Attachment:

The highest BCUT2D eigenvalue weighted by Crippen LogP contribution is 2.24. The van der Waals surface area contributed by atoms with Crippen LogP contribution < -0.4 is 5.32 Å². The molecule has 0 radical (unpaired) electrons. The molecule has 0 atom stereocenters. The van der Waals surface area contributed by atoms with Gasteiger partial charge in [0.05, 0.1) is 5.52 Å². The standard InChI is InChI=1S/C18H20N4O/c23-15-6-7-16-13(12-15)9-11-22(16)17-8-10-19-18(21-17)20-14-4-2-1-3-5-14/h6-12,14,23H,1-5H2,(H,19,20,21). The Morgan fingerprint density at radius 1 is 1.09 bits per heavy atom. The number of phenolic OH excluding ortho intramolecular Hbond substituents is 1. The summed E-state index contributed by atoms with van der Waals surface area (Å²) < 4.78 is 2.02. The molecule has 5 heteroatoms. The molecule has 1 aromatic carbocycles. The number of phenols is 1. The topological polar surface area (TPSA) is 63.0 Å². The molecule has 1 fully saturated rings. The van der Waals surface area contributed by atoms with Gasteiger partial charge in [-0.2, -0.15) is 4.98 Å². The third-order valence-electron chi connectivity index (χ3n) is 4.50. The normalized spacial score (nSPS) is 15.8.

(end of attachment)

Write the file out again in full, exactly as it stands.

The highest BCUT2D eigenvalue weighted by Crippen LogP contribution is 2.24. The van der Waals surface area contributed by atoms with Crippen LogP contribution < -0.4 is 5.32 Å². The molecule has 0 radical (unpaired) electrons. The molecule has 0 atom stereocenters. The van der Waals surface area contributed by atoms with Gasteiger partial charge in [0.05, 0.1) is 5.52 Å². The standard InChI is InChI=1S/C18H20N4O/c23-15-6-7-16-13(12-15)9-11-22(16)17-8-10-19-18(21-17)20-14-4-2-1-3-5-14/h6-12,14,23H,1-5H2,(H,19,20,21). The Morgan fingerprint density at radius 1 is 1.09 bits per heavy atom. The number of phenolic OH excluding ortho intramolecular Hbond substituents is 1. The summed E-state index contributed by atoms with van der Waals surface area (Å²) < 4.78 is 2.02. The molecule has 5 heteroatoms. The molecule has 1 aromatic carbocycles. The number of phenols is 1. The topological polar surface area (TPSA) is 63.0 Å². The molecule has 1 fully saturated rings. The van der Waals surface area contributed by atoms with Gasteiger partial charge in [-0.2, -0.15) is 4.98 Å². The third-order valence-electron chi connectivity index (χ3n) is 4.50. The normalized spacial score (nSPS) is 15.8.